Readers like you keep news free for everyone.

More than 5,000 readers have already pitched in to keep free access to The Journal.

For the price of one cup of coffee each week you can help keep paywalls away.

Support us today
Not now
Thursday 8 June 2023 Dublin: 12°C
PA Wire/PA Images Hillsborough match commander David Duckenfield will face a retrial in October.
# David Duckenfield
Police chief in command during Hillsborough stadium disaster to face retrial
96 people were killed during a crush at an FA Cup match at the stadium in 1989.

A BRITISH COURT has ruled that the police officer overseeing security during the 1989 Hillsborough football stadium disaster should face a retrial.

Match commander David Duckenfield escaped penalty earlier this year when a jury failed to reach a verdict following a 10-week trial.

The 74-year-old’s representatives had opposed an application for a retrial on gross negligence manslaughter charges.

But Judge Peter Openshaw ordered the retrial to begin on 7 October at Preston Crown Court near Liverpool.

“I authorise a retrial of defendant David Duckenfield,” he said.

Duckenfield stands accused of being responsible for 95 of the 96 deaths at the stadium.

The last victim died more than a year after the disaster and cannot be legally linked to the case.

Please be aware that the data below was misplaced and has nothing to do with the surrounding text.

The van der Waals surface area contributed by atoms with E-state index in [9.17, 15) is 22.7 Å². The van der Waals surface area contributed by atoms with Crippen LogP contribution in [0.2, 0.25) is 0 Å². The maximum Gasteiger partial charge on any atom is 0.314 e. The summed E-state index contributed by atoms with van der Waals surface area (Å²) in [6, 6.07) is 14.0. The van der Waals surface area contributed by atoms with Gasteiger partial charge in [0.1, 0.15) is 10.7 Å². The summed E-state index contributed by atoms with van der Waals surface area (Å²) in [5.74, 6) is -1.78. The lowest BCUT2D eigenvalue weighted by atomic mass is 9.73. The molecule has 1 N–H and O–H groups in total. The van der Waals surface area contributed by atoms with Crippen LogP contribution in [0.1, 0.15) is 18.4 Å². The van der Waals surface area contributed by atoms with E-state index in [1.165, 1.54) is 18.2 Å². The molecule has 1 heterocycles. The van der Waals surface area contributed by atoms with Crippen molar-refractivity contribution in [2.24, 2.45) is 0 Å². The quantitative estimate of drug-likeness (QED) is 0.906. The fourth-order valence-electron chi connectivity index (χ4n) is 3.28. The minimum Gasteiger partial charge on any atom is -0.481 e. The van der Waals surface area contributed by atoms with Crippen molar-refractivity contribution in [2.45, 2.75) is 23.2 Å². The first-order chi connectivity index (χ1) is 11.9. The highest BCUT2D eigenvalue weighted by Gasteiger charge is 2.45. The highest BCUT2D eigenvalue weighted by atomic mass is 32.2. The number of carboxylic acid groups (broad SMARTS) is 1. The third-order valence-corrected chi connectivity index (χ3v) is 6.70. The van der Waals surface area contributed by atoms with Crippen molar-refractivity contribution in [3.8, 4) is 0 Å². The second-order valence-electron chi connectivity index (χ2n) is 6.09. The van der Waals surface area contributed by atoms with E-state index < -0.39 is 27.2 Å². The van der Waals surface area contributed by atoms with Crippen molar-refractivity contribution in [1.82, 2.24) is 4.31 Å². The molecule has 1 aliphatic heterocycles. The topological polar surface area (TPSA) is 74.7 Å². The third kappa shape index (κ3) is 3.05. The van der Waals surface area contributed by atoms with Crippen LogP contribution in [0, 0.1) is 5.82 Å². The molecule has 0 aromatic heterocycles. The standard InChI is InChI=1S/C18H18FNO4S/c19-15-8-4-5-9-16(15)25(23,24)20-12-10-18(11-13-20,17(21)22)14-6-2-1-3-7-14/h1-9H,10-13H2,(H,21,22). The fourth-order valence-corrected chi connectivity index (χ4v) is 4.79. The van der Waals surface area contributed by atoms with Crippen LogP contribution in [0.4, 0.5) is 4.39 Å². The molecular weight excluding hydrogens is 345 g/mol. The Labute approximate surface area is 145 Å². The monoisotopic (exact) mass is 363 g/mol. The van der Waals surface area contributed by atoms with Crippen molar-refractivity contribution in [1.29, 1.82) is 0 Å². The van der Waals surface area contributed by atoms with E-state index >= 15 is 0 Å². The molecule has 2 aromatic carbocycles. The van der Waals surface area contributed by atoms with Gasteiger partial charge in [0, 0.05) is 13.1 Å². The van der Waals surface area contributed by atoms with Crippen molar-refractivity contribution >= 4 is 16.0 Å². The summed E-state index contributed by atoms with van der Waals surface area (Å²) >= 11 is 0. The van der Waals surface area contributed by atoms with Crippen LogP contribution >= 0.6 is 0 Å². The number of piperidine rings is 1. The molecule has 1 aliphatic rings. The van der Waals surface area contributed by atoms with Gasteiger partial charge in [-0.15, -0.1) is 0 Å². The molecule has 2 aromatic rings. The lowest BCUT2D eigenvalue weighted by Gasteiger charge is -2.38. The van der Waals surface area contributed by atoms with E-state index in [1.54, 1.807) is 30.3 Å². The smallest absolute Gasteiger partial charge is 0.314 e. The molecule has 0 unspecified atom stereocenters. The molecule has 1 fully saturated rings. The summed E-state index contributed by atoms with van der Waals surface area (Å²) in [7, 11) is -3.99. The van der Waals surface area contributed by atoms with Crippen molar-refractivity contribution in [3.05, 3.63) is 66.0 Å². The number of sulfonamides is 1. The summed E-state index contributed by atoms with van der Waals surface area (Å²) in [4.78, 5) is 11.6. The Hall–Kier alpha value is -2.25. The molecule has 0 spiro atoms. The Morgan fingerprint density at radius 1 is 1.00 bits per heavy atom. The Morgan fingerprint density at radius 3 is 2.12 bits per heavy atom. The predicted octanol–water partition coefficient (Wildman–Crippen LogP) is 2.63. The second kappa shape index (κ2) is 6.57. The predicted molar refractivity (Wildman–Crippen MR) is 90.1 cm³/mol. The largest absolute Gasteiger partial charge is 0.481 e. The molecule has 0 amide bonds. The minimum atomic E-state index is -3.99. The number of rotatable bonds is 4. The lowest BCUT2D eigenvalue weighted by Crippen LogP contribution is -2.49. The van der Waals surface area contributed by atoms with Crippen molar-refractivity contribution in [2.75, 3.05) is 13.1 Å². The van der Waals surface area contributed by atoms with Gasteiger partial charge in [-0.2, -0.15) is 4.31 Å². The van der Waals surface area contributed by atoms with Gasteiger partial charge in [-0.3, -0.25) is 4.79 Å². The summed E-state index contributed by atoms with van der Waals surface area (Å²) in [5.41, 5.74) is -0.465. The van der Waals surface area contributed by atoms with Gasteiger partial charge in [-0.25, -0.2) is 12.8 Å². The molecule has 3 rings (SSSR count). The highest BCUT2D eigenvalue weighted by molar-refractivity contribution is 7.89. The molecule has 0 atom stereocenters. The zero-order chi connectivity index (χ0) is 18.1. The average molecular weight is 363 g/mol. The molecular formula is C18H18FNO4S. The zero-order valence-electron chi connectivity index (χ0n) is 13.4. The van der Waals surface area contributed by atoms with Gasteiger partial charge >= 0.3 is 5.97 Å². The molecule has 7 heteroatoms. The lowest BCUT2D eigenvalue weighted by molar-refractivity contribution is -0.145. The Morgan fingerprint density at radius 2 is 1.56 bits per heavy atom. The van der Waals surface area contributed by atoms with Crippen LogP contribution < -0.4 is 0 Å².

The crush of people at the FA Cup semi-final match between Liverpool and Nottingham Forest remains one of the worst sporting disasters in British history.

It led to years of anger and frustration expressed by relatives and fans alike at an alleged police cover-up and slow prosecution of the case that followed.

Victims’ families fought a long campaign for events surrounding the disaster to be re-investigated and the Crown Prosecution Service decided to press charges in June 2017.

The only person convicted in the case was ordered in May to pay a fine of £6,500 (€7,300).

Britain’s Crown Prosecution Service alleged during the April hearing that Duckenfield had the “ultimate responsibility” for allowing the crush to occur.

But the defence argued the case was “breathtakingly unfair” and said the defendant had “tried to do the right thing”.

The trial came after almost two decades of campaigning by victims’ families, who fought for events surrounding the disaster to be re-investigated, with the CPS announcing a decision to press charges against the two men in June 2017.

With reporting from - © AFP 2019Comments have been closed for legal reasons.